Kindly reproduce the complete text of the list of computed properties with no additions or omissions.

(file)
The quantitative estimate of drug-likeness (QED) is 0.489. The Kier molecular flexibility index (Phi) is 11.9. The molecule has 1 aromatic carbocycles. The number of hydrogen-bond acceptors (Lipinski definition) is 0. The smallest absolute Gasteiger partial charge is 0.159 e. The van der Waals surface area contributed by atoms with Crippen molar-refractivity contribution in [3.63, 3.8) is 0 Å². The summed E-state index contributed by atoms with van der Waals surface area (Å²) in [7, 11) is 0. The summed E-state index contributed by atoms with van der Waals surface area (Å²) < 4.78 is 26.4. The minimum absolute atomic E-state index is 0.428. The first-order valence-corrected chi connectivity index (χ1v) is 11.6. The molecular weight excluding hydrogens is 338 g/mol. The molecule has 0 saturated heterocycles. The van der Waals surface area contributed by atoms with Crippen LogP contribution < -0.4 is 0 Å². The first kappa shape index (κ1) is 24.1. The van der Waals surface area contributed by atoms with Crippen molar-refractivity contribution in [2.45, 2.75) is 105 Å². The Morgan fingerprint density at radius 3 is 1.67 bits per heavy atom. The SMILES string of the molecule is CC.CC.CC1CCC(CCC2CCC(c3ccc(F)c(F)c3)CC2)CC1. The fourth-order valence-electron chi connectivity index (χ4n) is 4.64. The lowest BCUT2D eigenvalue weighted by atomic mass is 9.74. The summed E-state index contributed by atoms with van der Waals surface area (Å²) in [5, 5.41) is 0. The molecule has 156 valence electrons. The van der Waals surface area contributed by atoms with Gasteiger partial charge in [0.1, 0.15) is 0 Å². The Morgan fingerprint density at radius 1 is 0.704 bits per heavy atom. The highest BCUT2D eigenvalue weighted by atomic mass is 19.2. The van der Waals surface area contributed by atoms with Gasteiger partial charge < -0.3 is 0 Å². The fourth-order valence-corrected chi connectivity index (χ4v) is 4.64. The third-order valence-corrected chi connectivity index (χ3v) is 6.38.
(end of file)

The quantitative estimate of drug-likeness (QED) is 0.489. The Kier molecular flexibility index (Phi) is 11.9. The molecule has 1 aromatic carbocycles. The number of hydrogen-bond acceptors (Lipinski definition) is 0. The smallest absolute Gasteiger partial charge is 0.159 e. The van der Waals surface area contributed by atoms with Crippen molar-refractivity contribution in [3.63, 3.8) is 0 Å². The summed E-state index contributed by atoms with van der Waals surface area (Å²) in [7, 11) is 0. The summed E-state index contributed by atoms with van der Waals surface area (Å²) < 4.78 is 26.4. The minimum absolute atomic E-state index is 0.428. The first-order valence-corrected chi connectivity index (χ1v) is 11.6. The molecular weight excluding hydrogens is 338 g/mol. The molecule has 0 saturated heterocycles. The van der Waals surface area contributed by atoms with Crippen LogP contribution < -0.4 is 0 Å². The first kappa shape index (κ1) is 24.1. The van der Waals surface area contributed by atoms with Crippen molar-refractivity contribution in [2.45, 2.75) is 105 Å². The Morgan fingerprint density at radius 3 is 1.67 bits per heavy atom. The SMILES string of the molecule is CC.CC.CC1CCC(CCC2CCC(c3ccc(F)c(F)c3)CC2)CC1. The fourth-order valence-electron chi connectivity index (χ4n) is 4.64. The lowest BCUT2D eigenvalue weighted by atomic mass is 9.74. The summed E-state index contributed by atoms with van der Waals surface area (Å²) in [5, 5.41) is 0. The molecule has 156 valence electrons. The van der Waals surface area contributed by atoms with Gasteiger partial charge in [0.1, 0.15) is 0 Å². The Morgan fingerprint density at radius 1 is 0.704 bits per heavy atom. The highest BCUT2D eigenvalue weighted by atomic mass is 19.2. The van der Waals surface area contributed by atoms with Gasteiger partial charge < -0.3 is 0 Å². The fourth-order valence-corrected chi connectivity index (χ4v) is 4.64. The third-order valence-corrected chi connectivity index (χ3v) is 6.38.